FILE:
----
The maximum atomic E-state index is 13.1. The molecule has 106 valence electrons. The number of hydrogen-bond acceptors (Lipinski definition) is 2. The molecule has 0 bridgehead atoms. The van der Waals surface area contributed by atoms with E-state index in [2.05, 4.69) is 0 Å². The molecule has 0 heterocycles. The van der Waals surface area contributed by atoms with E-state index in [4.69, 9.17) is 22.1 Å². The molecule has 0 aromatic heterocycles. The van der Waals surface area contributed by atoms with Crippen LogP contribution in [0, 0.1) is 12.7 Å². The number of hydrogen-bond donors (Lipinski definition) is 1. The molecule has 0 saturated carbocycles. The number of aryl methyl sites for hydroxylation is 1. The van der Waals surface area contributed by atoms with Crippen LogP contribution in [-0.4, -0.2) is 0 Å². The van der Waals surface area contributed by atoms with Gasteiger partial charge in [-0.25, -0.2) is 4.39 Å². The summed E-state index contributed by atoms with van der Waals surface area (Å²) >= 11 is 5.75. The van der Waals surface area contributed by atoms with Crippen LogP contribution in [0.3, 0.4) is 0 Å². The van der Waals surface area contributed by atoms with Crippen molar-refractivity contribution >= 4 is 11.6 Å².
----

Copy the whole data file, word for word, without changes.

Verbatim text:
The maximum atomic E-state index is 13.1. The molecule has 106 valence electrons. The number of hydrogen-bond acceptors (Lipinski definition) is 2. The molecule has 0 bridgehead atoms. The van der Waals surface area contributed by atoms with E-state index in [2.05, 4.69) is 0 Å². The molecule has 0 heterocycles. The van der Waals surface area contributed by atoms with E-state index in [4.69, 9.17) is 22.1 Å². The molecule has 0 aromatic heterocycles. The van der Waals surface area contributed by atoms with Crippen LogP contribution in [0, 0.1) is 12.7 Å². The number of hydrogen-bond donors (Lipinski definition) is 1. The molecule has 0 saturated carbocycles. The number of aryl methyl sites for hydroxylation is 1. The van der Waals surface area contributed by atoms with Crippen LogP contribution in [-0.4, -0.2) is 0 Å². The van der Waals surface area contributed by atoms with Gasteiger partial charge in [-0.25, -0.2) is 4.39 Å². The summed E-state index contributed by atoms with van der Waals surface area (Å²) >= 11 is 5.75. The van der Waals surface area contributed by atoms with Crippen LogP contribution in [0.3, 0.4) is 0 Å². The van der Waals surface area contributed by atoms with Crippen molar-refractivity contribution >= 4 is 11.6 Å².